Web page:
Figures & Dioramas

Reviews of products for scale figures and diorama models.

European Cart, Buildings & Accessories Series

Published: August 14th, 2011     
European Cart, Buildings & Accessories Series
Reviewed by: Keith Pruitt - IPMS# 44770
Scale: 1/35
Company: MiniArt

Description:

Kit includes parts to build a four-wheeled, wagon-style, horse-drawn farm cart. The box art is nicely done, but is the only painting guide for the kit. The back panel of the box includes a sprue map and exploded-view assembly instructions. No decals are included.

Inspection:

The kit includes two sets of identical sprues, with a total of 52 parts molded in light gray soft plastic, including bottom, sides, front and back panels of wagon body, suspension pieces including front and rear axles, hitching beams and turning mechanisms for front axle, as well as four spoked wheels, seat bottom and backrest, and various hardware. There is no visible flash on any of the parts, but mold separation lines are present on all of the parts. The wood sections are nicely represented, with fine grain molded into the surfaces.

Assembly:

Zorro

Published: August 2nd, 2011     
Zorro
Reviewed by: Robin Bradley - IPMS# 35554, Paul Bradley - IPMS# 35554
Scale: 1/12

Swish, swish, SWISH! The mark of Zorro! Fear naught, freedom-loving peasants, the masked swordsman is here to protect you from injustice and tyranny! Well, in 1/12 scale anyway....

The character of Zorro dates back to a novel written in 1919; films and radio programs followed, but it was in 1957 that Zorro really entered American popular culture with the premiere of Disney's TV series featuring Guy Williams in the title role. The show played out like the popular cinematic serials of the period and last for 78 episodes over three seasons. In 1963, Aurora, seeking to capitalize on the popularity of the show with kids, released a kit of the masked one on his trusty steed, Tornado. This kit hasn't been released for many years and had become quite a collectors' item, fetching a rey's ransom on the internet auction sites.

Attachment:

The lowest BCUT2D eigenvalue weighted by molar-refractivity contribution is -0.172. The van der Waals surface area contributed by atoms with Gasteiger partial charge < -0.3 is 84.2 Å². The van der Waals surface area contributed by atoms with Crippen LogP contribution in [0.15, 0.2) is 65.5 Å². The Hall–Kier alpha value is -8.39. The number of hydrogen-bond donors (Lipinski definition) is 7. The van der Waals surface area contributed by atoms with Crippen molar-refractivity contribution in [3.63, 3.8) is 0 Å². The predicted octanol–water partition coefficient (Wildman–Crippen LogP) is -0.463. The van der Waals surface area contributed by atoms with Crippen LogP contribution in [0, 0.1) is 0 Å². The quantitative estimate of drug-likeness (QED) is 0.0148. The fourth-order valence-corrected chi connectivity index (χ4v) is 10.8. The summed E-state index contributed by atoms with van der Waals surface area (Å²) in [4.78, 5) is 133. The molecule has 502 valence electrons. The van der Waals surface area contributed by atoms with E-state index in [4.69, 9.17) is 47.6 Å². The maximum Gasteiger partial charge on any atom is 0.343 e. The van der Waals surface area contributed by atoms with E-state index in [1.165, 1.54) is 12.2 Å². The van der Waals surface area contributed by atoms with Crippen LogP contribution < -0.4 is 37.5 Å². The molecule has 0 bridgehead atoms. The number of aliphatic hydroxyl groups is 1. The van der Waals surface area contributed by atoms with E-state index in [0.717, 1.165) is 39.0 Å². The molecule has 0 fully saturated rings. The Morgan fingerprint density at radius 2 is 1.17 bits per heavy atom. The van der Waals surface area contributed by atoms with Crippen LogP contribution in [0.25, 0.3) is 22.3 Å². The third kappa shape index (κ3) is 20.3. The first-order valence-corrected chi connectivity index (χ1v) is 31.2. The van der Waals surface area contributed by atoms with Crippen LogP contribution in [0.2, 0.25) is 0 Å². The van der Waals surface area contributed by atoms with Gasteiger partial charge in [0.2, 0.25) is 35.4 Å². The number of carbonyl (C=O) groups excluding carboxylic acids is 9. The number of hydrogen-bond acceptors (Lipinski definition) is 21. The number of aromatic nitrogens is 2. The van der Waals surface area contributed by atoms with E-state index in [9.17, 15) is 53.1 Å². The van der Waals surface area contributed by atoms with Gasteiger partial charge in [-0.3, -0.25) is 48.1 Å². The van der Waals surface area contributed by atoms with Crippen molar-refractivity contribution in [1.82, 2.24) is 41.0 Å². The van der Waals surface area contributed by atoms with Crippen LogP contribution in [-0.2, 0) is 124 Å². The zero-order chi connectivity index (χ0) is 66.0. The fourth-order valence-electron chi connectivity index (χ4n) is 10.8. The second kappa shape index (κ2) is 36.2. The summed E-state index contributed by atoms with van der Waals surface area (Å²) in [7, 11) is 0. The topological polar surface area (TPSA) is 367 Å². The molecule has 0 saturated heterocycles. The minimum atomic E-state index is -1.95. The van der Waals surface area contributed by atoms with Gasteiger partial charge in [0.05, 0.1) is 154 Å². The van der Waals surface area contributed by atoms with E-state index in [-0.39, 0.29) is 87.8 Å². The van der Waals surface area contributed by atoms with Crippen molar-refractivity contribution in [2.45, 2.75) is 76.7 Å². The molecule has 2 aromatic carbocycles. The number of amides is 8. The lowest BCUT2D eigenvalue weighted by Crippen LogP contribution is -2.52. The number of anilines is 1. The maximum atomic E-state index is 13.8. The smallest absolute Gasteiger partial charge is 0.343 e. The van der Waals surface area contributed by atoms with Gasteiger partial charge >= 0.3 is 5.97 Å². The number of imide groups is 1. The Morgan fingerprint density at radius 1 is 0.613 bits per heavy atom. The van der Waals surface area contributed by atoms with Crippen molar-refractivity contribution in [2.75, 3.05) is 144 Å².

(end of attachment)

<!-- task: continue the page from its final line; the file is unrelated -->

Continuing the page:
Now, Atlantis Models has re-created this model and many others from the Aurora range, and released them in packaging highly suggestive of the originals, so that those who prefer to build their kits rather than keep them in the loft "as an investment" can enjoy them for what they actually are - a model kit.

Goods Shed

Published: July 22nd, 2011     
Goods Shed
Reviewed by: Dick Montgomery - IPMS# 14003
Scale: 1/35
Company: MiniArt

MiniArt has created a lengthy list of structures, vehicles, and "artifacts" that can be used to enhance dioramas or serve as the main components of a diorama. The Goods Shed features an interesting "front" with windows and a large cargo door, with an attached loading platform and stairs. The structure lends itself to placement near a railroad track but can also just as easily be placed near a street or road.

This particular kit also comes with some extra goodies in the box, not shown on the box top or kit plans. Several lengths of "pipe" are provided in case one wishes to depict fuel or water delivery. Window shutters are included, as are parts for street lamps, iron fencing, and detail parts for the structure such as door hinges, a brick chimney, and other odds and ends.

Assembly:

Industrial Building Sections - Module Design

Published: July 5th, 2011     
Industrial Building Sections - Module Design
Reviewed by: John Ratzenberger - IPMS# 40196
Scale: 1/35
Company: MiniArt

I don't do dioramas -- it's the lack of the creative and artistic genes. But having seen other reviews of these MiniArt diorama kits, I had to see one for myself.

The very first thing I did is go to the MiniArt website and go through both the Assembly Guide and the Painting Guide. The Assembly Guide is excellent even if you are familiar with vac-form kits as there are some differences from, say, an aircraft vac-form, mostly due to the corners and molding practices. And the Painting Guide pretty much shows even the least artistic of us how to get good effects with paints, primarily oils. You can do the quick tour by just reading the captions and looking at the still pictures, or you can also watch videos accompanying most all steps.

WWII Drivers

Published: June 14th, 2011     
WWII Drivers
Reviewed by: Andy Renshaw - IPMS# 35806
Scale: 1/35
Company: MiniArt

A figure always adds a nice "human" touch to a finished model, and usually modelers' choices are limited to combat troops for AFVs and infantry. If you wanted a driving figure for your truck or lorry, you had to cope with the usually sub-par "sit and stare ahead" type figure in the kit. Not any longer! MiniArt has released a set of great driver figures in a variety of poses, including a traditional sitting/driving figure. Most of these are already in poses of interaction, so are perfect for dioramas or stand alone additions to a finished model.

Comprising of six full figures assembled from 48 parts, you get the following: